It feels like quite some time ago that Bob Diamond disappeared back to the United States and, for the moment, out of the public eye.
He may well turn up in a major financial job sooner or later, probably on the other side of the Atlantic, where the mood towards bankers is not quite as hostile.
And as MPs on the Treasury Select Committee prepare their report on Barclays and rate rigging, he may be back in the spotlight here within weeks.
But whispers reach me that he could have been in the headlines this autumn for totally different reasons if all had not gone so wrong at Barclays. American political fanatics might have noticed that the biggest 'bundler' for Mitt Romney is one Patrick Durkin - a senior figure from the investment banking side of Barclays, the former lair of Mr Diamond, and senior lobbyist at the bank.
He is reported to have 'bundled' or gathered more donations than anyone else on behalf of the Romney campaign - more than one million dollars.
Individuals are limited to giving five thousand dollars each, so to tot up more than a million by 'activating your networks', as American lobbyists might say, is quite a feat. And Durkin is said to have stepped into the breach as the host at a glitzy London fundraiser for Romney, after Diamond himself stood down due to the scandal at the bank.
Durkin's closeness to the Romney campaign and closeness to Bob Diamond, or 'RED', as he was known in his court at the bank, was set to lead the former chief executive to a position even more powerful than at the top of one of the world's biggest banks.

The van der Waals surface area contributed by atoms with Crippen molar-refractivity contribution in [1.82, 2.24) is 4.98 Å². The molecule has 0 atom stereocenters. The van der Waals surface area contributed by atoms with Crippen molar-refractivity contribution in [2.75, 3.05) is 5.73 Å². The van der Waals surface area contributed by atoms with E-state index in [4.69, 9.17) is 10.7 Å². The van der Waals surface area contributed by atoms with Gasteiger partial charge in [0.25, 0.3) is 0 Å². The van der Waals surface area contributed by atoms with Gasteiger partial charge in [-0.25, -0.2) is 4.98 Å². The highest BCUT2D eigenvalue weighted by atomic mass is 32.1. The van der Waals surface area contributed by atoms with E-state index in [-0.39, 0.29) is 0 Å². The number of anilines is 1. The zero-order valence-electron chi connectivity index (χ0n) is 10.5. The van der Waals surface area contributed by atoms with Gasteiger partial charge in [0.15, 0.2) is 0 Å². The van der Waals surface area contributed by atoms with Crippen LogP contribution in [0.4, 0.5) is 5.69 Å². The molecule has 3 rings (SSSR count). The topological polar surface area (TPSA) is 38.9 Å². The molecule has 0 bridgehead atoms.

With Durkin's backing, I'm told, he was on course to be Mitt Romney's Treasury Secretary if the Republican captured the White House.
Extraordinary as that sounds now after the publication of the 'big boy' and 'Bollinger' emails, and the enormous embarrassment of the rate rigging scandal, he would not have been the first banker to make such a journey from controlling a bank to getting their hands on the levers of the economy of the world's most powerful country.
Hank Paulson, George W Bush's Treasury Secretary who was in charge when Lehman Brothers was allowed to fail, had been the boss of Goldman Sachs.
Sources at Barclays do not deny the suggestion that Diamond might have been heading from Canary Wharf to Washington DC.
One insider says, "who knows what could still happen if Romney wins?"
Neither does the PR firm who looks after Mr Diamond's interests in the UK now.
The Romney campaign itself has not yet responded to queries. But perhaps the rate rigging scandal may not just have sacrified Mr Diamond's UK banking career, but a future in US politics too.